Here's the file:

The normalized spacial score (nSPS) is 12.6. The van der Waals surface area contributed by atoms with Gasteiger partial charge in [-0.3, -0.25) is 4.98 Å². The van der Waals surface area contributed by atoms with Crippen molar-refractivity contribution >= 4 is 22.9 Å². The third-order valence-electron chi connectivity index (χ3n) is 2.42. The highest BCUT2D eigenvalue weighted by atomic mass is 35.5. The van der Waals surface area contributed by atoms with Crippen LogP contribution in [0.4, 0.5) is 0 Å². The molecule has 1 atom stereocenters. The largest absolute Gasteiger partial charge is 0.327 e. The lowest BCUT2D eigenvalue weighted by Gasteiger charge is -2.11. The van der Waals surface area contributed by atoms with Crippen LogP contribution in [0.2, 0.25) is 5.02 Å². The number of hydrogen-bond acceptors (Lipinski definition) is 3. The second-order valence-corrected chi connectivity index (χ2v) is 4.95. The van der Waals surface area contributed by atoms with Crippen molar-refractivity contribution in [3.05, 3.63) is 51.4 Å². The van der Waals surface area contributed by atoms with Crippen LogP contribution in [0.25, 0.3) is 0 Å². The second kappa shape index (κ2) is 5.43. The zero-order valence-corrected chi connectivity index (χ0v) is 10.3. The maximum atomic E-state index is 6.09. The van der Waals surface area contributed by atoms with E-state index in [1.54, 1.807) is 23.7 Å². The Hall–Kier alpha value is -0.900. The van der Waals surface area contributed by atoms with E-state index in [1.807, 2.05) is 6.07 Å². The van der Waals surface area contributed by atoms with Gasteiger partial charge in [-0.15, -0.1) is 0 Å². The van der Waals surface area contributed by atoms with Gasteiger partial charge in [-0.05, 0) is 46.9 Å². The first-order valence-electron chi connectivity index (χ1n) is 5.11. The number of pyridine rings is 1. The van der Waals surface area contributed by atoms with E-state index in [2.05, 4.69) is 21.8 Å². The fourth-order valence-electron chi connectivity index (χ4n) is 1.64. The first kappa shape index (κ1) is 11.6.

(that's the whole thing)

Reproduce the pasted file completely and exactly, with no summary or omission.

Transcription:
The normalized spacial score (nSPS) is 12.6. The van der Waals surface area contributed by atoms with Gasteiger partial charge in [-0.3, -0.25) is 4.98 Å². The van der Waals surface area contributed by atoms with Crippen molar-refractivity contribution >= 4 is 22.9 Å². The third-order valence-electron chi connectivity index (χ3n) is 2.42. The highest BCUT2D eigenvalue weighted by atomic mass is 35.5. The van der Waals surface area contributed by atoms with Crippen LogP contribution in [0.4, 0.5) is 0 Å². The molecule has 1 atom stereocenters. The largest absolute Gasteiger partial charge is 0.327 e. The lowest BCUT2D eigenvalue weighted by Gasteiger charge is -2.11. The van der Waals surface area contributed by atoms with Crippen LogP contribution in [0.2, 0.25) is 5.02 Å². The number of hydrogen-bond acceptors (Lipinski definition) is 3. The second-order valence-corrected chi connectivity index (χ2v) is 4.95. The van der Waals surface area contributed by atoms with Crippen molar-refractivity contribution in [3.05, 3.63) is 51.4 Å². The van der Waals surface area contributed by atoms with Crippen LogP contribution in [0.25, 0.3) is 0 Å². The second kappa shape index (κ2) is 5.43. The zero-order valence-corrected chi connectivity index (χ0v) is 10.3. The maximum atomic E-state index is 6.09. The van der Waals surface area contributed by atoms with E-state index in [1.54, 1.807) is 23.7 Å². The Hall–Kier alpha value is -0.900. The van der Waals surface area contributed by atoms with E-state index in [1.807, 2.05) is 6.07 Å². The van der Waals surface area contributed by atoms with Gasteiger partial charge in [-0.15, -0.1) is 0 Å². The van der Waals surface area contributed by atoms with Gasteiger partial charge in [-0.05, 0) is 46.9 Å². The first-order valence-electron chi connectivity index (χ1n) is 5.11. The number of pyridine rings is 1. The van der Waals surface area contributed by atoms with E-state index in [2.05, 4.69) is 21.8 Å². The fourth-order valence-electron chi connectivity index (χ4n) is 1.64. The first kappa shape index (κ1) is 11.6.